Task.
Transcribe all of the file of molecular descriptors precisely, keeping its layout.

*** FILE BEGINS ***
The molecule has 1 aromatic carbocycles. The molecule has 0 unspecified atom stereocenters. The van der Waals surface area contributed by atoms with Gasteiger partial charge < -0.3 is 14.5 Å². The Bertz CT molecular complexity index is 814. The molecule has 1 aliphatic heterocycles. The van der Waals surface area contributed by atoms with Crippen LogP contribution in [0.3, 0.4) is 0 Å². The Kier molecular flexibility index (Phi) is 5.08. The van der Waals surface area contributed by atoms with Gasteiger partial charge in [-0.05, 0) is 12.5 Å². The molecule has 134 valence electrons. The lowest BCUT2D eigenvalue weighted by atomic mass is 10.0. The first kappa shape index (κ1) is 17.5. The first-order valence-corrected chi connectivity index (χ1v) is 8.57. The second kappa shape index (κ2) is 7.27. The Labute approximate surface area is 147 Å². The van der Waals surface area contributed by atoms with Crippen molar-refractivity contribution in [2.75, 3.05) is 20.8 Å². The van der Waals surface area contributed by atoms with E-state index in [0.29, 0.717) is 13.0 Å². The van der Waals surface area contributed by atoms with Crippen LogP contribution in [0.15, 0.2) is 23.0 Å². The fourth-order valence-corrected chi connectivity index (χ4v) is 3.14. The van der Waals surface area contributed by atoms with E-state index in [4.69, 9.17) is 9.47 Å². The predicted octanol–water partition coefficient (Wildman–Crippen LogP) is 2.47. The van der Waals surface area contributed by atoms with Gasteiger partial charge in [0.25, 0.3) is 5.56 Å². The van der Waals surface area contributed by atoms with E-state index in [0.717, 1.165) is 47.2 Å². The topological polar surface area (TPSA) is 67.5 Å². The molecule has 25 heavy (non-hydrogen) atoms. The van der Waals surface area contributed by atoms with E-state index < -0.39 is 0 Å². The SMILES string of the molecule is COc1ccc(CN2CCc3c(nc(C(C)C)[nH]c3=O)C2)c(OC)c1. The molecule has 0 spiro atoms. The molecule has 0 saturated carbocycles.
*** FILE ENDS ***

The molecule has 1 aromatic carbocycles. The molecule has 0 unspecified atom stereocenters. The van der Waals surface area contributed by atoms with Gasteiger partial charge < -0.3 is 14.5 Å². The Bertz CT molecular complexity index is 814. The molecule has 1 aliphatic heterocycles. The van der Waals surface area contributed by atoms with Crippen LogP contribution in [0.3, 0.4) is 0 Å². The Kier molecular flexibility index (Phi) is 5.08. The van der Waals surface area contributed by atoms with Gasteiger partial charge in [-0.05, 0) is 12.5 Å². The molecule has 134 valence electrons. The lowest BCUT2D eigenvalue weighted by atomic mass is 10.0. The first kappa shape index (κ1) is 17.5. The first-order valence-corrected chi connectivity index (χ1v) is 8.57. The second kappa shape index (κ2) is 7.27. The Labute approximate surface area is 147 Å². The van der Waals surface area contributed by atoms with Crippen molar-refractivity contribution in [2.75, 3.05) is 20.8 Å². The van der Waals surface area contributed by atoms with E-state index in [0.29, 0.717) is 13.0 Å². The van der Waals surface area contributed by atoms with Crippen LogP contribution in [0.15, 0.2) is 23.0 Å². The fourth-order valence-corrected chi connectivity index (χ4v) is 3.14. The van der Waals surface area contributed by atoms with E-state index in [4.69, 9.17) is 9.47 Å². The predicted octanol–water partition coefficient (Wildman–Crippen LogP) is 2.47. The van der Waals surface area contributed by atoms with Gasteiger partial charge in [0.25, 0.3) is 5.56 Å². The van der Waals surface area contributed by atoms with E-state index in [0.717, 1.165) is 47.2 Å². The topological polar surface area (TPSA) is 67.5 Å². The molecule has 25 heavy (non-hydrogen) atoms. The van der Waals surface area contributed by atoms with E-state index < -0.39 is 0 Å². The SMILES string of the molecule is COc1ccc(CN2CCc3c(nc(C(C)C)[nH]c3=O)C2)c(OC)c1. The molecule has 0 spiro atoms. The molecule has 0 saturated carbocycles.